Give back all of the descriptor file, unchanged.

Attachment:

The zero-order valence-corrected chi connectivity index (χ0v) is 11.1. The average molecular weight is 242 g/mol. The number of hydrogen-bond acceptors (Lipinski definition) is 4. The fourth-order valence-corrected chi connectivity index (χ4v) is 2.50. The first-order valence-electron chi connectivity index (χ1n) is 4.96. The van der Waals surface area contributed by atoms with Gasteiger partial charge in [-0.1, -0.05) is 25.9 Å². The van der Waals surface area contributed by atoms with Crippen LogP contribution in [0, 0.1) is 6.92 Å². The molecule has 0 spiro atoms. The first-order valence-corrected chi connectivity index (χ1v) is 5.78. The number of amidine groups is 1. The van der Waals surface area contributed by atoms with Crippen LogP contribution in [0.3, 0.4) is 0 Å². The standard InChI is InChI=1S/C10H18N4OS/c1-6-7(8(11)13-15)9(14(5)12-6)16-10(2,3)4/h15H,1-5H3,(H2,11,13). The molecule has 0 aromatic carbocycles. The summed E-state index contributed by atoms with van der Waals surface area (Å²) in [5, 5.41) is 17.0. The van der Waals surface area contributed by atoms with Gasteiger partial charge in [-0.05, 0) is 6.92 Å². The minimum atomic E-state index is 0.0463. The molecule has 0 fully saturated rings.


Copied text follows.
The zero-order valence-corrected chi connectivity index (χ0v) is 11.1. The average molecular weight is 242 g/mol. The number of hydrogen-bond acceptors (Lipinski definition) is 4. The fourth-order valence-corrected chi connectivity index (χ4v) is 2.50. The first-order valence-electron chi connectivity index (χ1n) is 4.96. The van der Waals surface area contributed by atoms with Gasteiger partial charge in [-0.1, -0.05) is 25.9 Å². The van der Waals surface area contributed by atoms with Crippen LogP contribution in [0, 0.1) is 6.92 Å². The molecule has 0 spiro atoms. The first-order valence-corrected chi connectivity index (χ1v) is 5.78. The number of amidine groups is 1. The van der Waals surface area contributed by atoms with Crippen LogP contribution in [0.3, 0.4) is 0 Å². The standard InChI is InChI=1S/C10H18N4OS/c1-6-7(8(11)13-15)9(14(5)12-6)16-10(2,3)4/h15H,1-5H3,(H2,11,13). The molecule has 0 aromatic carbocycles. The summed E-state index contributed by atoms with van der Waals surface area (Å²) in [5, 5.41) is 17.0. The van der Waals surface area contributed by atoms with Gasteiger partial charge in [-0.05, 0) is 6.92 Å². The minimum atomic E-state index is 0.0463. The molecule has 0 fully saturated rings.